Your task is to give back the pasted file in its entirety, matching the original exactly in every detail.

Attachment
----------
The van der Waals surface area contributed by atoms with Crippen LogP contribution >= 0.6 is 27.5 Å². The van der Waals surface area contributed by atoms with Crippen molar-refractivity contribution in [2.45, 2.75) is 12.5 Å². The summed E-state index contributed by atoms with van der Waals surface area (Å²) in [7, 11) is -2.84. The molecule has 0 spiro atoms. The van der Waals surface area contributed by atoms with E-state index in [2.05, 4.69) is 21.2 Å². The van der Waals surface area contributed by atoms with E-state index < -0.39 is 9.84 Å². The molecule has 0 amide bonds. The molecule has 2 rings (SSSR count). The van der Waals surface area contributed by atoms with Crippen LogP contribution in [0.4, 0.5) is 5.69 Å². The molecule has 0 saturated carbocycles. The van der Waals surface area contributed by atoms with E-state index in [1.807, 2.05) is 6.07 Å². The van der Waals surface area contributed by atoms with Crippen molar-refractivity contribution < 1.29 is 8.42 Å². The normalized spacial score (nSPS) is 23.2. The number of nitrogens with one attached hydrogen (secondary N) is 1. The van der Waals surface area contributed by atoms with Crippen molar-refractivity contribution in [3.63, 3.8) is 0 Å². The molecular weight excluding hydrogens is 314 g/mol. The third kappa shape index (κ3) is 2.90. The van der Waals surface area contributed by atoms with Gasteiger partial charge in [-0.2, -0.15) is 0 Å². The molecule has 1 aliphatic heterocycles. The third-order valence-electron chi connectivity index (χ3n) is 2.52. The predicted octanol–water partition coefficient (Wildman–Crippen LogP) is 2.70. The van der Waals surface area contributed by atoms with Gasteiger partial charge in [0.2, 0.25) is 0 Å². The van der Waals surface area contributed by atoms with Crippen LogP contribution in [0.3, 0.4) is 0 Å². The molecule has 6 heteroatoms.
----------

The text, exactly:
The van der Waals surface area contributed by atoms with Crippen LogP contribution >= 0.6 is 27.5 Å². The van der Waals surface area contributed by atoms with Crippen molar-refractivity contribution in [2.45, 2.75) is 12.5 Å². The summed E-state index contributed by atoms with van der Waals surface area (Å²) in [7, 11) is -2.84. The molecule has 0 spiro atoms. The van der Waals surface area contributed by atoms with E-state index in [2.05, 4.69) is 21.2 Å². The van der Waals surface area contributed by atoms with E-state index < -0.39 is 9.84 Å². The molecule has 0 amide bonds. The molecule has 2 rings (SSSR count). The van der Waals surface area contributed by atoms with Crippen LogP contribution in [0.4, 0.5) is 5.69 Å². The molecule has 0 saturated carbocycles. The van der Waals surface area contributed by atoms with E-state index in [1.807, 2.05) is 6.07 Å². The van der Waals surface area contributed by atoms with Crippen molar-refractivity contribution < 1.29 is 8.42 Å². The normalized spacial score (nSPS) is 23.2. The number of nitrogens with one attached hydrogen (secondary N) is 1. The van der Waals surface area contributed by atoms with Crippen molar-refractivity contribution in [3.63, 3.8) is 0 Å². The molecular weight excluding hydrogens is 314 g/mol. The third kappa shape index (κ3) is 2.90. The van der Waals surface area contributed by atoms with Gasteiger partial charge in [-0.2, -0.15) is 0 Å². The molecule has 1 aliphatic heterocycles. The third-order valence-electron chi connectivity index (χ3n) is 2.52. The predicted octanol–water partition coefficient (Wildman–Crippen LogP) is 2.70. The van der Waals surface area contributed by atoms with Gasteiger partial charge in [0.2, 0.25) is 0 Å². The van der Waals surface area contributed by atoms with Crippen LogP contribution in [0.3, 0.4) is 0 Å². The molecule has 6 heteroatoms.